The judge’s assessment of the father’s plan for the cousin to act as caretaker was less explicit, but she did make findings related to the cousin’s suitability.  The judge found that  “[i]n May of 2014, Father’s cousin . . . contacted [DCF] to be considered for placement.  [She] had a one bedroom apartment and was advised that she would need a two bedroom.”  The judge further found that “[i]n November of 2015, [the cousin] informed [the adoption social worker] that she was still living in a one bedroom apartment but was soon to secure a two bedroom.  [The cousin] had not seen [the child] since he was approximately 14-18 months of age.  He is now 5 years old.”  However, the findings did not reflect that the cousin had secured a two-bedroom apartment by the time of trial, as DCF required, and had successfully completed a home study as ordered.

We are mindful that the judge heard extensive trial testimony from the cousin explaining her relationship with Ilian, her personal circumstances, and her absence from Ilian’s life.  The judge was in the best position to weigh that testimony.  Although the better practice would have been for the judge to make explicit findings of fact from which we could determine her assessment of the cousin’s credibility at trial and her suitability as Ilian’s caregiver, we think it is implicit in the findings she did make that she considered placement with the cousin and concluded such placement was not in Ilian’s best interests.  In these circumstances, where the child was thriving in a stable environment with the preadoptive foster parents, and the economic and emotional stability of a placement with the cousin was uncertain, the judge acted well within her discretion in concluding that Ilian’s best interests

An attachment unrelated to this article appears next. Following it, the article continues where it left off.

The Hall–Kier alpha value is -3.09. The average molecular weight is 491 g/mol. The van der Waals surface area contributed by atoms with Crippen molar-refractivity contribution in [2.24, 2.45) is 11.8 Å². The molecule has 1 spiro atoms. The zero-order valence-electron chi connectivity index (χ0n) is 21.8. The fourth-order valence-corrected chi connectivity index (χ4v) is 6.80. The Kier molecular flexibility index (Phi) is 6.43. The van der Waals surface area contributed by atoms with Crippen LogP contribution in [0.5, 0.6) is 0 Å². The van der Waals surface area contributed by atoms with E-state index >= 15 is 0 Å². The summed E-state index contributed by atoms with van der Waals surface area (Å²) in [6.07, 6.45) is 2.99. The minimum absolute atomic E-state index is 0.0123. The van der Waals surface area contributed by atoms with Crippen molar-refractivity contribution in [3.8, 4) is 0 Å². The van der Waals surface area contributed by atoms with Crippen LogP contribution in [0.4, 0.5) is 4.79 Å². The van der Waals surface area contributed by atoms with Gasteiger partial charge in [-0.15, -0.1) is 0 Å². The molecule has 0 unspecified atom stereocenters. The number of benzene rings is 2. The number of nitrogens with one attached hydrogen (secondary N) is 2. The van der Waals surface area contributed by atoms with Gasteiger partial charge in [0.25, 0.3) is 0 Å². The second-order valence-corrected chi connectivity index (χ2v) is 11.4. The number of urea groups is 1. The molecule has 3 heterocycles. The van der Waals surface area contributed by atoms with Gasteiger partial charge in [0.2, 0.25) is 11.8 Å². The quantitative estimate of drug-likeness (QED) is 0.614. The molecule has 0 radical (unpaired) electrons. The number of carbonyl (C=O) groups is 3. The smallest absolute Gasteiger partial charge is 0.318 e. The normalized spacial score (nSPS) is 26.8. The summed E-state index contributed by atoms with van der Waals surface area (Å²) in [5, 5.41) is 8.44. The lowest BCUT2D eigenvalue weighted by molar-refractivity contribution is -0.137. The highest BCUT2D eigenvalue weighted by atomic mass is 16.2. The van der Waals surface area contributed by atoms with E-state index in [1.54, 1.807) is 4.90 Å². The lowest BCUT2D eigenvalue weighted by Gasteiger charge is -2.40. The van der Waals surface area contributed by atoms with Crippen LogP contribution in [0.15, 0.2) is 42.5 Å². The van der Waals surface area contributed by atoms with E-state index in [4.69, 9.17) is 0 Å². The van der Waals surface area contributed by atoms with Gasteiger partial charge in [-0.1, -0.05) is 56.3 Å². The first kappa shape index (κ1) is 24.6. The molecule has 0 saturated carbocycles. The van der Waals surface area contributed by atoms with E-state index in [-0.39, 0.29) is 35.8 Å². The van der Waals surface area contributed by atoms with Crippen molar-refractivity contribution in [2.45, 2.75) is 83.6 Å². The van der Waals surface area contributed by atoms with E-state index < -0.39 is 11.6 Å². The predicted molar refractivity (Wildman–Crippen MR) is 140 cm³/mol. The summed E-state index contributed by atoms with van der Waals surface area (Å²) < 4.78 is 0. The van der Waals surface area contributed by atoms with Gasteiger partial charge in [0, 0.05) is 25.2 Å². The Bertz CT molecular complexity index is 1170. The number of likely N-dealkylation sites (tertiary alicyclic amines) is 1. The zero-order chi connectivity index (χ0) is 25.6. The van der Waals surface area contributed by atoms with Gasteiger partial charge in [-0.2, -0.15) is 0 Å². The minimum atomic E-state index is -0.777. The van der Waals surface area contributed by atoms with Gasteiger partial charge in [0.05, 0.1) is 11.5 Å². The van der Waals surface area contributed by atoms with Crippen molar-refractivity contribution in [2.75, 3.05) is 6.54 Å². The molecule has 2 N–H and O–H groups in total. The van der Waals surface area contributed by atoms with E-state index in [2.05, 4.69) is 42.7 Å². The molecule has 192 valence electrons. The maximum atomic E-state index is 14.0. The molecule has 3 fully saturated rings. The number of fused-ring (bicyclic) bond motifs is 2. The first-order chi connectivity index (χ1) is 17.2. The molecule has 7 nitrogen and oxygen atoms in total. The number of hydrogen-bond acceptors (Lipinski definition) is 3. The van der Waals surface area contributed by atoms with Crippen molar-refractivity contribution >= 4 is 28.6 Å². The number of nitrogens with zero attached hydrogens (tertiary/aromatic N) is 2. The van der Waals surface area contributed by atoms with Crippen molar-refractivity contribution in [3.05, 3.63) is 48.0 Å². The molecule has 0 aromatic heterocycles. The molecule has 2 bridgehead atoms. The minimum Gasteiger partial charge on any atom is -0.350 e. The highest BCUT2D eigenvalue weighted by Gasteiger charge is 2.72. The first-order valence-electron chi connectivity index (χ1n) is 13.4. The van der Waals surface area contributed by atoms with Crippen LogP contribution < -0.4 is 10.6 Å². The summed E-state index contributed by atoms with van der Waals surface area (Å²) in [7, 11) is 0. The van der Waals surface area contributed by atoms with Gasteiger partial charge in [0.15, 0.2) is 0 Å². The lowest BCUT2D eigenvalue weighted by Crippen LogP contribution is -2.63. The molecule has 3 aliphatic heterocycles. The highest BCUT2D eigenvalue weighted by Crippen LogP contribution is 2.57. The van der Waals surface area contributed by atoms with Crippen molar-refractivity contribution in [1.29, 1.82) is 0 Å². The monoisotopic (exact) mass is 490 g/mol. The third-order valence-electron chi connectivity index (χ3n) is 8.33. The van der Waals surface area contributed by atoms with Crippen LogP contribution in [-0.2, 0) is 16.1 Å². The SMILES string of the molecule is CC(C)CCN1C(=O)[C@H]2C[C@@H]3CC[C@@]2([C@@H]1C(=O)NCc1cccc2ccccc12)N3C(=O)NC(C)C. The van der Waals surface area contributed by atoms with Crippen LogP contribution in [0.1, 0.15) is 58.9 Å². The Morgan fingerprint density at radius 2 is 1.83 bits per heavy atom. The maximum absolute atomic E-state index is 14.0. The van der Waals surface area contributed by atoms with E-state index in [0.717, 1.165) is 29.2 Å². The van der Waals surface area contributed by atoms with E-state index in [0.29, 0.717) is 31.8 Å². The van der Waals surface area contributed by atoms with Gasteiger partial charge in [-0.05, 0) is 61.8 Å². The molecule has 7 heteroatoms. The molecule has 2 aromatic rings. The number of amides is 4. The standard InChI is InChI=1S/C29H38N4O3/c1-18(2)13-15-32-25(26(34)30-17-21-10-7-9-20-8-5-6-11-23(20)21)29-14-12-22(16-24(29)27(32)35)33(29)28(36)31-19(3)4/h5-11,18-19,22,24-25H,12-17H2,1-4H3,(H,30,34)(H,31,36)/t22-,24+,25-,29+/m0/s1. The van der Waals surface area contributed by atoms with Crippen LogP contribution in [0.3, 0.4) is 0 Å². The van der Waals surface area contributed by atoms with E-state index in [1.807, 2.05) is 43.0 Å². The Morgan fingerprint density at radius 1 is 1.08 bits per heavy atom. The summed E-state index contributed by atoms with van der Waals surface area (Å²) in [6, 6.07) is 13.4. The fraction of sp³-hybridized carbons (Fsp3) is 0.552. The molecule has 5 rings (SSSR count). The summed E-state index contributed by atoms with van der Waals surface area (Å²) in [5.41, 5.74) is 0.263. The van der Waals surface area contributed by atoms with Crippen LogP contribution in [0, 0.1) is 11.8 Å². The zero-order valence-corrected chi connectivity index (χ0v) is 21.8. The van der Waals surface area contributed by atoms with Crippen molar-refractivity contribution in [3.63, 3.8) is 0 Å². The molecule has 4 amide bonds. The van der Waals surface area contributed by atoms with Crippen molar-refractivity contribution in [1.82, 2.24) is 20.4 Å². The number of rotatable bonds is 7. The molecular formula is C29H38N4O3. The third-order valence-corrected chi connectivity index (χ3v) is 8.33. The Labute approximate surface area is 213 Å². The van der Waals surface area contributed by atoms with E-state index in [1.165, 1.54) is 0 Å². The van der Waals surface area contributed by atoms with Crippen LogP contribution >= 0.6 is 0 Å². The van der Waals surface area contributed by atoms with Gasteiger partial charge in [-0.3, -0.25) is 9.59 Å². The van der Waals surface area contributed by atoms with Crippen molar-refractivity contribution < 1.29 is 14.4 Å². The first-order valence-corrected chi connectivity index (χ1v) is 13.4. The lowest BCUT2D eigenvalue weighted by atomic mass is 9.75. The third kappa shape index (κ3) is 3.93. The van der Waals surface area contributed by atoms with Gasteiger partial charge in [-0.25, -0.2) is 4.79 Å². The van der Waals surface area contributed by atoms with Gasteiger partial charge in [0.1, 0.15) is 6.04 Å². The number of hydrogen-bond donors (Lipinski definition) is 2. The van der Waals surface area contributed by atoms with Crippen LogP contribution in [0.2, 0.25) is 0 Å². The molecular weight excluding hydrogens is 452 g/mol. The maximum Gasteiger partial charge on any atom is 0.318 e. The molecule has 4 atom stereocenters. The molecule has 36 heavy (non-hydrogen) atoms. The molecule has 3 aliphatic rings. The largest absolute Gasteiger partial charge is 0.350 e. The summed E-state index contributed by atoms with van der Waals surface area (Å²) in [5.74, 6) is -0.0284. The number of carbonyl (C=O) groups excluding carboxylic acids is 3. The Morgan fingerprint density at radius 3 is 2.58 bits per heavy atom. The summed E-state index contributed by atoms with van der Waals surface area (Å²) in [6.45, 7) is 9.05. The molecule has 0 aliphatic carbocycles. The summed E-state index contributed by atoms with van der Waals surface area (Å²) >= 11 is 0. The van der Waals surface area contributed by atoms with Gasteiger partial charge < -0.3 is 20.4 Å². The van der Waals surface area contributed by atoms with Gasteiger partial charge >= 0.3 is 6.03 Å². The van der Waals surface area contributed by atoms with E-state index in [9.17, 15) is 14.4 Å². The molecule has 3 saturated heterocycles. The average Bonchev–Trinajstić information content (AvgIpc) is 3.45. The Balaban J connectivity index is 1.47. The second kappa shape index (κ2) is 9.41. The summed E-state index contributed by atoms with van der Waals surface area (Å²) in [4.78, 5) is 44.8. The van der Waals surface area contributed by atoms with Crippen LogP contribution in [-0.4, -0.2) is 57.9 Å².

were served by DCF’s plan that Ilian be adopted by his preadoptive foster parents.[4]

Decree affirmed.

[1] A pseudonym.

[2] The mother is not a party to this appeal, having stipulated to the termination of her parental rights before trial.

[3] We note that placement with the cousin was the last of a number of family placements considered by DCF.  The father does not challenge DCF’s rejection of the other three family members as suitable caregivers.

[4] “Other points, relied on by the [father], but not discussed in this opinion, have not been overlooked.  We find nothing in them that requires discussion.”  Commonwealth v. Domanski, 332 Mass. 66, 78 (1954).